The first successful repeater for large cased cartridges was the Winchester 1876 Centennial. Its shorter, bottle-necked .45-75 was intended to duplicate .45-70 Government performance in a repeater. That it did, but the ballistics replicated were the mild figures of the Trapdoor Springfield cartridge then in use. Modern replicas of the ’76 are available, but they’re not a strong action. In his Dakota ranching days, Theodore Roosevelt used it for grizzly, but in any chambering you must accept blackpowder velocities, so it’s marginal. Introduced a decade later, the John Browning-designed Winchester 1886 had a longer action. It originally housed the .45-70 Government cartridge and could accept cartridges up to the .50-110. It was also stronger, easily making the transition to smokeless powder.

: Left to right: .33 Winchester, .348 Winchester, .358 Winchester, .356 Winchester, .338 Marlin Express. These powerful “medium-bore” cartridges were all designed for lever actions. All are just fine for elk, moose or bears, but are not suitable for thick-skinned game.

In smokeless form it’s most popular chambering was the .33 Winchester, and in 1936 it was modified as the Model 71 in .348 Winchester — one of the most powerful factory cartridges ever chambered in a lever action. Recently reintroduced by Browning and Winchester, the .348 lives on, and has been followed by other medium-caliber cartridges, including the .356 and .358 Winchester and the .338 Marlin Express. I’m a big fan of the .348, love the .358, and I’m sorry the .338 Marlin hasn’t been more popular. These are all awesome cartridges for black bear, elk or moose and, with care, can be used on big bears. In my view, they are not suitable for buffalo. This is not purely theoretical. Many years ago, I used my .348 with 250-grain bullets to take a bison. I flubbed the brain shot and performance with body shots wasn’t impressive. I wouldn’t try it again.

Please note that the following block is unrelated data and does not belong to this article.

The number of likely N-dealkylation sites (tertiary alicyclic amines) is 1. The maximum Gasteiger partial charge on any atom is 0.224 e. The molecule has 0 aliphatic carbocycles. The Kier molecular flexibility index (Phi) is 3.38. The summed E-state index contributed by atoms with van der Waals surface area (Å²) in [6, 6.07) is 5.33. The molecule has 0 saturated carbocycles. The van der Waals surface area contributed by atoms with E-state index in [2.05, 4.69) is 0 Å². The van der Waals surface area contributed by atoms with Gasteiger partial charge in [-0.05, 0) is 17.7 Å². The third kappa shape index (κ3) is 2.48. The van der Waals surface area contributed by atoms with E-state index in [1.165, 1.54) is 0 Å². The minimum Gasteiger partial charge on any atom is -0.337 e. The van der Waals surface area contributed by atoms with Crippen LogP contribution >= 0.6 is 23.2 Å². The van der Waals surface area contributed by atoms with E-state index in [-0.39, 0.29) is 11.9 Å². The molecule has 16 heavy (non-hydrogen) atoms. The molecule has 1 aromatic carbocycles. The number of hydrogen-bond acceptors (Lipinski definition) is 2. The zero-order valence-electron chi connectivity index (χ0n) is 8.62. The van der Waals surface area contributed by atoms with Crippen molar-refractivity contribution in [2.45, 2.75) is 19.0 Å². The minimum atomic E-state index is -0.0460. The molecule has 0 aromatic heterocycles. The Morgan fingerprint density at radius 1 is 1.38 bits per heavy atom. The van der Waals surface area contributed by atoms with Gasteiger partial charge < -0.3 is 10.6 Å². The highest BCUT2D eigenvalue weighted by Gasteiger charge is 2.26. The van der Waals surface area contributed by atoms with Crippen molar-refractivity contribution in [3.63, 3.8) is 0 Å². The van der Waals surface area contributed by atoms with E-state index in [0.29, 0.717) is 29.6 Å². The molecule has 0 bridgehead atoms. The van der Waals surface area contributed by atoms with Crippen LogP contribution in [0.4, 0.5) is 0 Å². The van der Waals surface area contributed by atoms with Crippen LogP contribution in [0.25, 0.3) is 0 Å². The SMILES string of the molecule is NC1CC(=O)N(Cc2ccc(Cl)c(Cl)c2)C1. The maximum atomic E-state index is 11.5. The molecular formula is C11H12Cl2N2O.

The Winchester 71 action is pretty strong. Years back it wasn’t uncommon to rebarrel .348s to the wildcat .450 Alaskan or .450 Alaskan Ackley Improved, propelling a 400-grain bullet at possibly 2,000 fps. Essentially duplicating .450/.400 ballistics, with the right bullets these could handle just about anything that walks! I had one in .450 Alaskan Ackley Improved for a time, but with the slender butt it was the worst-kicking rifle I ever owned!

Boddington’s Doug Turnbull Model 1886 in .475 Turnbull shoots extremely well with both Cor-Bon 400-grain expanding bullets, left, and 400-grain flat-point solids. Both bullets are designed to be safe in tubular magazines.

You don’t need to go to such lengths to find a lever action that is at least buffalo capable. Designed for blackpowder, the .45-70 has a generous case. In ultra-strong actions, such as the Ruger single shot, you can approach .458 Winchester Magnum ballistics. This is not possible in any lever action, but there are at least three and often four sets of loading data for the .45-70. Mildest are loads intended to be safe in the Trapdoor Springfield. This is a weak action, and both original rifles and replicas are still in use, thus loading data and factory loads from major manufacturers are kept conservative so as to be safe in Trapdoor rifles.